Geoffrey Tabin, MD RES’93 has always aimed high. As one of the earliest climbers to reach the highest peak
on all seven continents, he counts Reinhold Messner and other mountaineering legends as his company.
But a goal he set 20 years ago is one he knows won’t be met in his lifetime. To Tabin, summiting Mount Everest has nothing on curing blindness worldwide.
Tabin found his true calling as a general doctor in Nepal. “I saw the miracle of cataract surgery,” he says. “Twenty million people can’t see fingers held up in front of their faces because of treatable cataracts. I saw these people were depressed and waiting to die—and this surgery was bringing them back to life. I also realized this surgery would be a challenge similar to climbing— that kind of focus. It was perfect for me.”
A ski vacation in Utah led to a chance encounter on a chairlift between his then-girlfriend and a retinal specialist from Providence. The doctor knew of an opening at Brown University and Tabin found himself on a next day flight to meet William Tsiaras, MD, director of the residency training program in ophthalmology.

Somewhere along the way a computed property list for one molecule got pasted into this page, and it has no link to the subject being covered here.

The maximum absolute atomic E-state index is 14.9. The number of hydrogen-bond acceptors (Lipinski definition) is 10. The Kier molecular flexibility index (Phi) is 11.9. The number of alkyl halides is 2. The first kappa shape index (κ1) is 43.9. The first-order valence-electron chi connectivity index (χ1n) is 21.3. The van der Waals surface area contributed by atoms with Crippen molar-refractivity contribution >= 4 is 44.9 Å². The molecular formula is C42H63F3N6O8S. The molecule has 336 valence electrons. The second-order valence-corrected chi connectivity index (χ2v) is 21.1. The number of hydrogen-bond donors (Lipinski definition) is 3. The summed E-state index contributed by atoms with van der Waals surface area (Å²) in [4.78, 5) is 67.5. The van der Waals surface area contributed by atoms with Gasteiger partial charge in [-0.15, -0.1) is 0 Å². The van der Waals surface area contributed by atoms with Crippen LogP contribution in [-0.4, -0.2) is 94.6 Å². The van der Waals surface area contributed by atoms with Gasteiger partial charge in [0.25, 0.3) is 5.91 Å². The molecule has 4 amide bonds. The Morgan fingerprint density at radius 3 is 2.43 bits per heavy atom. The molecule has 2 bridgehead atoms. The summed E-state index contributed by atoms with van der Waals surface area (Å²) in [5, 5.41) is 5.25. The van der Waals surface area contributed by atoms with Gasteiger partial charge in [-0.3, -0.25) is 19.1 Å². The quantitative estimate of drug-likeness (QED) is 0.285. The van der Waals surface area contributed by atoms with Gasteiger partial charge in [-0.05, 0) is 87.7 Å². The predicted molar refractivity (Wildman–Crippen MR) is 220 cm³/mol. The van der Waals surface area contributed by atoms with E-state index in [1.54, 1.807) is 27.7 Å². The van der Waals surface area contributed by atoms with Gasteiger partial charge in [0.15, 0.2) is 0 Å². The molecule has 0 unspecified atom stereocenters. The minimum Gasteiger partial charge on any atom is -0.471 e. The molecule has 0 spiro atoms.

The world traveler says Providence is among the most important places he’s been. “The residency gave me the attention I needed,” Tabin says. “We actually only had two residents a year. You received an amazing volume of experience, which helps when you consider the high volume you’ll come across in developing countries.”
Tabin eventually was mentored by and became a partner of the Nepali ophthalmologist Sanduk Ruit, MD, who taught him an inexpensive, sutureless cataract surgery for resource-poor settings. “He really originated showing doctors from these areas not just technique but an understanding of reimbursement,” Tabin says. “It made financial sense for more doctors to perform the surgery, and the number of blind people has gone down dramatically.”
According to Tabin, when he and Ruit started what became the Himalayan Cataract Project, in 1994, there was a backlog of 200,000 patients with cataracts, with 60,000 people going blind annually; Nepalese eye surgeons had the capacity to treat just 15,000 patients a year using older, more expensive, and labor- intensive techniques. “Last year, 275,000 surgeries were done,” Tabin says, “and it’s as good as cataract surgery in the United States. I can’t tell you just how much things are changing.”
What he can tell you is that eradicating blindness is a real possibility and one he won’t give up on. “We have to keep moving forward,” he says. “It’s sad how many people are blind who just don’t have to be.”
For a climber whose eyes have seen sights few have, Tabin realizes that the most important view is any at all.